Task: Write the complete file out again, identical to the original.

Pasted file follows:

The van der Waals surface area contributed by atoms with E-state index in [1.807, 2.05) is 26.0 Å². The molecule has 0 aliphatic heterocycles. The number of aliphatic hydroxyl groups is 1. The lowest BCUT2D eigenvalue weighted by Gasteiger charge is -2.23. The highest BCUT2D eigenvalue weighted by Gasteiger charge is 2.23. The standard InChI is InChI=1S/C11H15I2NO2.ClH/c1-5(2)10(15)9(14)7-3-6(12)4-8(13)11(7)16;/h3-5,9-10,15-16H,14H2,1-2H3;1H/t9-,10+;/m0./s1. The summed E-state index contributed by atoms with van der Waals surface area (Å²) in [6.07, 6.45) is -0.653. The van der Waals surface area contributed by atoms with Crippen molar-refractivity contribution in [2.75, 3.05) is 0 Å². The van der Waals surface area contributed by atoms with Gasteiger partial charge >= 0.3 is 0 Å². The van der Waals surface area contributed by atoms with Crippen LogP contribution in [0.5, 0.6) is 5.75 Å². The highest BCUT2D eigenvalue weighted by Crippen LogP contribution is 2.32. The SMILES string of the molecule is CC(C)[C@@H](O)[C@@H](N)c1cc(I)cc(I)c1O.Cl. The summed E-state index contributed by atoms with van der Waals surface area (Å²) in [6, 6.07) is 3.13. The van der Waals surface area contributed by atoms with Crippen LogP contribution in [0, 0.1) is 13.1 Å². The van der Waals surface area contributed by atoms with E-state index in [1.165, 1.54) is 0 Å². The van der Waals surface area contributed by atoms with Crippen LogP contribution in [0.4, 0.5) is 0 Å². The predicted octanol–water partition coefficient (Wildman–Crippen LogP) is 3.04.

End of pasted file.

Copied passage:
The van der Waals surface area contributed by atoms with E-state index in [1.807, 2.05) is 26.0 Å². The molecule has 0 aliphatic heterocycles. The number of aliphatic hydroxyl groups is 1. The lowest BCUT2D eigenvalue weighted by Gasteiger charge is -2.23. The highest BCUT2D eigenvalue weighted by Gasteiger charge is 2.23. The standard InChI is InChI=1S/C11H15I2NO2.ClH/c1-5(2)10(15)9(14)7-3-6(12)4-8(13)11(7)16;/h3-5,9-10,15-16H,14H2,1-2H3;1H/t9-,10+;/m0./s1. The summed E-state index contributed by atoms with van der Waals surface area (Å²) in [6.07, 6.45) is -0.653. The van der Waals surface area contributed by atoms with Crippen molar-refractivity contribution in [2.75, 3.05) is 0 Å². The van der Waals surface area contributed by atoms with Gasteiger partial charge >= 0.3 is 0 Å². The van der Waals surface area contributed by atoms with Crippen LogP contribution in [0.5, 0.6) is 5.75 Å². The highest BCUT2D eigenvalue weighted by Crippen LogP contribution is 2.32. The SMILES string of the molecule is CC(C)[C@@H](O)[C@@H](N)c1cc(I)cc(I)c1O.Cl. The summed E-state index contributed by atoms with van der Waals surface area (Å²) in [6, 6.07) is 3.13. The van der Waals surface area contributed by atoms with Crippen LogP contribution in [0, 0.1) is 13.1 Å². The van der Waals surface area contributed by atoms with E-state index in [1.165, 1.54) is 0 Å². The van der Waals surface area contributed by atoms with Crippen LogP contribution in [0.4, 0.5) is 0 Å². The predicted octanol–water partition coefficient (Wildman–Crippen LogP) is 3.04.